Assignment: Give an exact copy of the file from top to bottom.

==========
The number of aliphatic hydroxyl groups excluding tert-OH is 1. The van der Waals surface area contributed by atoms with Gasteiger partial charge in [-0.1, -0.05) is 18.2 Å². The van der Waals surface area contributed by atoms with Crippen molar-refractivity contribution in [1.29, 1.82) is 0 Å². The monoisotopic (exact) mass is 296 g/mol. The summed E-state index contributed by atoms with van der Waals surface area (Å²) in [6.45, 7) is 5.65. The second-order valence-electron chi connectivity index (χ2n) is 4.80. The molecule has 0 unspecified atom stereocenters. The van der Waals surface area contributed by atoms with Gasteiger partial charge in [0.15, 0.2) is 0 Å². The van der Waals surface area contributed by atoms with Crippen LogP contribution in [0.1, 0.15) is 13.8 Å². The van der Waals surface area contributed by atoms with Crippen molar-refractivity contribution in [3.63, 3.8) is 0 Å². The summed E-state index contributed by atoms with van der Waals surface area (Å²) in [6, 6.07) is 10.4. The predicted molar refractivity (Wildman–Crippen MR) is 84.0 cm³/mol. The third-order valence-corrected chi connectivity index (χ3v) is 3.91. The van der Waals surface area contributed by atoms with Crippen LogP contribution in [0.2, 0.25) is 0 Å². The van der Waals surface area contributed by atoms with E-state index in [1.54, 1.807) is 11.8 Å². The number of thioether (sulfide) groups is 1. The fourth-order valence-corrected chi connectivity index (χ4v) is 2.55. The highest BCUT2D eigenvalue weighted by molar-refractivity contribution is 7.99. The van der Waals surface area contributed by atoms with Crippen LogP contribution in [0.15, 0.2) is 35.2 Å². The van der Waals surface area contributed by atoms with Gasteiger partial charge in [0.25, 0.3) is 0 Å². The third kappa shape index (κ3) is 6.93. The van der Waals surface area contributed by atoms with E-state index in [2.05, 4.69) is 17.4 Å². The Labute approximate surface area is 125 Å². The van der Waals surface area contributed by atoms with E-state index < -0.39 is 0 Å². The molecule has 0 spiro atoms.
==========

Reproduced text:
The number of aliphatic hydroxyl groups excluding tert-OH is 1. The van der Waals surface area contributed by atoms with Gasteiger partial charge in [-0.1, -0.05) is 18.2 Å². The van der Waals surface area contributed by atoms with Crippen molar-refractivity contribution in [1.29, 1.82) is 0 Å². The monoisotopic (exact) mass is 296 g/mol. The summed E-state index contributed by atoms with van der Waals surface area (Å²) in [6.45, 7) is 5.65. The second-order valence-electron chi connectivity index (χ2n) is 4.80. The molecule has 0 unspecified atom stereocenters. The van der Waals surface area contributed by atoms with Gasteiger partial charge in [0.15, 0.2) is 0 Å². The van der Waals surface area contributed by atoms with Crippen LogP contribution in [0.1, 0.15) is 13.8 Å². The van der Waals surface area contributed by atoms with Crippen molar-refractivity contribution in [3.63, 3.8) is 0 Å². The summed E-state index contributed by atoms with van der Waals surface area (Å²) in [6, 6.07) is 10.4. The predicted molar refractivity (Wildman–Crippen MR) is 84.0 cm³/mol. The third-order valence-corrected chi connectivity index (χ3v) is 3.91. The van der Waals surface area contributed by atoms with Crippen LogP contribution in [0.2, 0.25) is 0 Å². The van der Waals surface area contributed by atoms with E-state index in [1.54, 1.807) is 11.8 Å². The number of thioether (sulfide) groups is 1. The fourth-order valence-corrected chi connectivity index (χ4v) is 2.55. The highest BCUT2D eigenvalue weighted by molar-refractivity contribution is 7.99. The van der Waals surface area contributed by atoms with Crippen LogP contribution in [0.15, 0.2) is 35.2 Å². The van der Waals surface area contributed by atoms with Gasteiger partial charge in [0.25, 0.3) is 0 Å². The third kappa shape index (κ3) is 6.93. The van der Waals surface area contributed by atoms with E-state index in [2.05, 4.69) is 17.4 Å². The Labute approximate surface area is 125 Å². The van der Waals surface area contributed by atoms with E-state index < -0.39 is 0 Å². The molecule has 0 spiro atoms.